Existing-home sales skyrocketed 24.7 percent in July to a seasonally-adjusted annual rate of 5.86 million units, representing an 8.7 percent increase in sales versus a year ago.“Existing home sales are now at their highest level since late 2006,” wrote NAFCU Chief Economist and Vice President of Research Curt Long in a new Macro Data Flash report. “Loosened shutdowns and rock-bottom mortgage rates pushed many buyers into the market across the country with strong gains in all four census regions.”Sales rose in all four regions during the month, most significantly in the Northeast (+30.6 percent), followed by the West (+30.5 percent), the Midwest (+27.5 percent), and the South (+19.4 percent).“Overall sales growth should remain strong for the next several months given the surge in demand, but it will remain uneven as low-income areas are still shouldering most of the economic pains,” Long added. ShareShareSharePrintMailGooglePinterestDiggRedditStumbleuponDeliciousBufferTumblr continue reading »
And make sure to stick to the buddy system and when it comes to trails, stick to the ones with proper signage, saying, “you never know what’s going to be coming up.” “Be familiar with your area that you’re going to be riding in, have the proper equipment and clothing to stay warm,” said Zevotek. If you find an obstacle on a trail, like a fallen tree, or come across a trail that doesn’t have signage, report it to your local club members. President of the Broome County Sno-riders Dennis J. Zevotek has been riding snowmobiles for decades. He recommends keeping the following tips in mind when hitting the trails. When you do decide to take a spin, Zevotek says, “don’t ride over your head that’s the biggest problem I see these days is people get on it and they want to go as fast as they can, there’s no sense in it, enjoy the scenery and be careful.” Clubs in our area include: AFTON (WBNG) — 12 News is taking a look at snowmobile safety after a man in Walton fell through the ice to his death December 6. If you’re a first time rider, he says before you hit the powder, take a snowmobile safety course. BC Sno-ridersRidge Riders Snowmobile ClubTioga Ridge Runners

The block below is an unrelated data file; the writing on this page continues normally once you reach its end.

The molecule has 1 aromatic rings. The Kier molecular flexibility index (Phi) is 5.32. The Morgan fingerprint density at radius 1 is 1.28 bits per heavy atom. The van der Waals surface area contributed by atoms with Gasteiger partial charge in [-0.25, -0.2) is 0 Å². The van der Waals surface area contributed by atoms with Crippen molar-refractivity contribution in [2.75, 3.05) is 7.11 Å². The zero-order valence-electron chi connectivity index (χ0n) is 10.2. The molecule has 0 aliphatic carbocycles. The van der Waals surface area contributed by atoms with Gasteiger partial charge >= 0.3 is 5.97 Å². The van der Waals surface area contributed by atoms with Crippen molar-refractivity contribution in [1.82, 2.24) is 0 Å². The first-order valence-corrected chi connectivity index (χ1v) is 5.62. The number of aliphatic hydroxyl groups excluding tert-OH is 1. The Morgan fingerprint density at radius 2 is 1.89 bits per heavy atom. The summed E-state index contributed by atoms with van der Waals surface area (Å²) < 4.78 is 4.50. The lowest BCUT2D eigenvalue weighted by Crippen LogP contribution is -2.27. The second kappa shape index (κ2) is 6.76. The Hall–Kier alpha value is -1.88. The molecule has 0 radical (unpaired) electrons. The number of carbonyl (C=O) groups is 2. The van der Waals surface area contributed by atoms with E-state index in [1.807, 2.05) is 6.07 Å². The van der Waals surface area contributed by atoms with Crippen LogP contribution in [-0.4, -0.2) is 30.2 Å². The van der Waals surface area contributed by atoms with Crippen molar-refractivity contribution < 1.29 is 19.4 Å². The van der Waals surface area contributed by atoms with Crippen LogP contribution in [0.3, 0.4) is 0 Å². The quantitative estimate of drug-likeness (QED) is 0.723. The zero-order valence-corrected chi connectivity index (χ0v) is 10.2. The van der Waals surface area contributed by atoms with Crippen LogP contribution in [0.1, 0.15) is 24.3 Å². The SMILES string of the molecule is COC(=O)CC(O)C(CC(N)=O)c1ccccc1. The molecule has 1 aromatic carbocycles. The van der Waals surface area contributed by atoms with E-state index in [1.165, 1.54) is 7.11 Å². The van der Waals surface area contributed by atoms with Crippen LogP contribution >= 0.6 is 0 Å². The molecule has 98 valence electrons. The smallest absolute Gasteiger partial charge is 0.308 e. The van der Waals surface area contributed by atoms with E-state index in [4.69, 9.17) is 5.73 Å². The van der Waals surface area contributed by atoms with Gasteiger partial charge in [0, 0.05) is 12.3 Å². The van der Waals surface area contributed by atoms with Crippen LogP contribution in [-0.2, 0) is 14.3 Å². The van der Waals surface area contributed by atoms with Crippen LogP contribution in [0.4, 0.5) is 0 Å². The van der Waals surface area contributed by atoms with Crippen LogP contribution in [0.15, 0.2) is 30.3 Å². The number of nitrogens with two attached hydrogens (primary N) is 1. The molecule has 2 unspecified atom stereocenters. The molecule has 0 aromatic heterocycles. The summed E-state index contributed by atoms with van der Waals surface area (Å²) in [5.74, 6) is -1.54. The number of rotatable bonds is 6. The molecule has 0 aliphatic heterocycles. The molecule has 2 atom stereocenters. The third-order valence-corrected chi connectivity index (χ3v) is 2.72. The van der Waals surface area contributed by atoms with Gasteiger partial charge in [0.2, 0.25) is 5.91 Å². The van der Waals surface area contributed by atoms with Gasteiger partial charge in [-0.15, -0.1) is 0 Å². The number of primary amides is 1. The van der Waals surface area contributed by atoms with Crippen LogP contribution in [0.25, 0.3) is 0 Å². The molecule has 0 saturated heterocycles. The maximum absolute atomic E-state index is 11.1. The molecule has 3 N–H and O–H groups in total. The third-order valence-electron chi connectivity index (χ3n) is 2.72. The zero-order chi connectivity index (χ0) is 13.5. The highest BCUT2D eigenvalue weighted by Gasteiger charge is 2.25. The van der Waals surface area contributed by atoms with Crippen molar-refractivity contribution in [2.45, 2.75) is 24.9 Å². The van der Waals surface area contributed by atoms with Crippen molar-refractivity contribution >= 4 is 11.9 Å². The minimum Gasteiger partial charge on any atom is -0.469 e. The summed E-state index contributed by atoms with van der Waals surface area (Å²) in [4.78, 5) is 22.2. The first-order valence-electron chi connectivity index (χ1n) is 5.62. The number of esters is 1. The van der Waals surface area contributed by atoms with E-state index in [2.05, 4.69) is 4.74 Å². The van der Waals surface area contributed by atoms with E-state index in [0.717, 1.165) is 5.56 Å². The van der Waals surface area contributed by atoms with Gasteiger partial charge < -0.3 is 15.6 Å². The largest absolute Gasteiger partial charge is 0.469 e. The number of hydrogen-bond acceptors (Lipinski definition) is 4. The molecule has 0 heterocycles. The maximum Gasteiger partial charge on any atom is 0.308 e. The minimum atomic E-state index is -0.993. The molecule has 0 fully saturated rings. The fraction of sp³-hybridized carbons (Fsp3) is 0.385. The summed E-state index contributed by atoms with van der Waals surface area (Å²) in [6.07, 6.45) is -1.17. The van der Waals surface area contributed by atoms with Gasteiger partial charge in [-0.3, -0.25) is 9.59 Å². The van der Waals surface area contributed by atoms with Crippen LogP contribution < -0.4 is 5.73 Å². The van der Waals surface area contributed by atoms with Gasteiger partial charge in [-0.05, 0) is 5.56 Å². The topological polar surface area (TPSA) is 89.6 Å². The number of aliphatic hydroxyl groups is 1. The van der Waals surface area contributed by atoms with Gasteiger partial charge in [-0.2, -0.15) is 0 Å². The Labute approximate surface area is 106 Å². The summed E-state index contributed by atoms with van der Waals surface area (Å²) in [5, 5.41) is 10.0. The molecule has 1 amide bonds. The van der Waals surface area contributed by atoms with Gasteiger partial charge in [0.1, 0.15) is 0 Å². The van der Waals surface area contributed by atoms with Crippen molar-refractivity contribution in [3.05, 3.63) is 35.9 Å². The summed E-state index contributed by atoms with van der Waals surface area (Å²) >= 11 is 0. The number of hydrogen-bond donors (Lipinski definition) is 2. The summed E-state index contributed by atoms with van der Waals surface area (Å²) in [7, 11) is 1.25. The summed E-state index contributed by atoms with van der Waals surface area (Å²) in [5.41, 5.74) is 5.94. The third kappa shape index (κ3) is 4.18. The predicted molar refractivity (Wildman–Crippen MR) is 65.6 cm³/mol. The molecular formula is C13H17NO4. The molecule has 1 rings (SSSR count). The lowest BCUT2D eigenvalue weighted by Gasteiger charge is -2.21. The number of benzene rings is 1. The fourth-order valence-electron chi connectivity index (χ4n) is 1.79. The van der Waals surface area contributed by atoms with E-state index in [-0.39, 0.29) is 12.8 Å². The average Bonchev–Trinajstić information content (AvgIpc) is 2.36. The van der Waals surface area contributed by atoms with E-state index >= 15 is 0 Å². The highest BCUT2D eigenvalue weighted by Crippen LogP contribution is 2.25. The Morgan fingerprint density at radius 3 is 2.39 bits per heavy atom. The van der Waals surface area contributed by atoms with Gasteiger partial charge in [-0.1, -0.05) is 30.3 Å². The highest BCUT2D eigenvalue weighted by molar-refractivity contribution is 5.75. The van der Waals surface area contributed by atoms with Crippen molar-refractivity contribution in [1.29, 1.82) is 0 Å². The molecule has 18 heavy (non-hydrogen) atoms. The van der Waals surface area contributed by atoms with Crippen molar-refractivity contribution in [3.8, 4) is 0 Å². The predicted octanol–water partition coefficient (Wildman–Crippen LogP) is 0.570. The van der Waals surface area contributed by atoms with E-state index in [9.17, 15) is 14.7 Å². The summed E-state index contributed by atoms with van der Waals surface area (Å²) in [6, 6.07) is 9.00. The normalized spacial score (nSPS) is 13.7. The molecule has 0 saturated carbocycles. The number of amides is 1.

“One thing I do as a hobby, I’m medically disabled so I don’t work, I’ve been running Facebook groups for various things. And it just occurred to me, this would be perfect, I could put together a centralized resource where people could find things,” he said. While the group covers a ton of people, it also covers a ton of topics. “We did not think that it was going to get this big this quick,” said Heather. BROOME COUNTY (WBNG) — Once the coronavirus pandemic made its way to the Southern Tier, people were looking for answers. Todd and his wife Heather started the Facebook group, ‘COVID-19 Broome County NY Support.’ From school updates, to donation drop-offs, to creative ways you can get involved in the community. They say they are appreciative of those who have stepped up to become moderators, ensuring the group runs smoothly. “So they have literally an access to all the local information right on their phone,” said Todd. “It brought out a lot of people that want to help in their communities,” said Todd. As of Thursday morning, the group had nearly 9,000 members. According to the most recent census data, that’s just under 5% of Broome County. And the number continues to grow. Todd thought he would be able to help out. The Quigleys started groups for surrounding counties as well, being run by volunteers. “We try to make as many resources as possible for our community because there’s so many needs everywhere and this way people know exactly what is happening right now,” said Heather. “Local friends were having difficulty finding things to buy. People were hoarding, people were running out of toilet paper, paper towels, cleaning supplies, and I just saw a lot of people asking where they could get things,” said Todd Quigley of Endicott. And not only is it keeping people informed, it’s bringing Broome together when people need each other most. Click here to get to the COVID-19 Broome County NY Support group on Facebook. “We’ve been averaging about a thousand people a day joining,” said Heather. It’s all material available at your fingertips. “I think that’s just really amazing that our group inspired others to start helping out,” said Todd. “Surprisingly enough, we started getting members from all around the world actually. People who live in the area would invite everyone they knew on their friends list, or people who used to live in Binghamton,” said Todd. Reminding people while they’re isolated, it’s important to stay connected, even if it’s through a screen.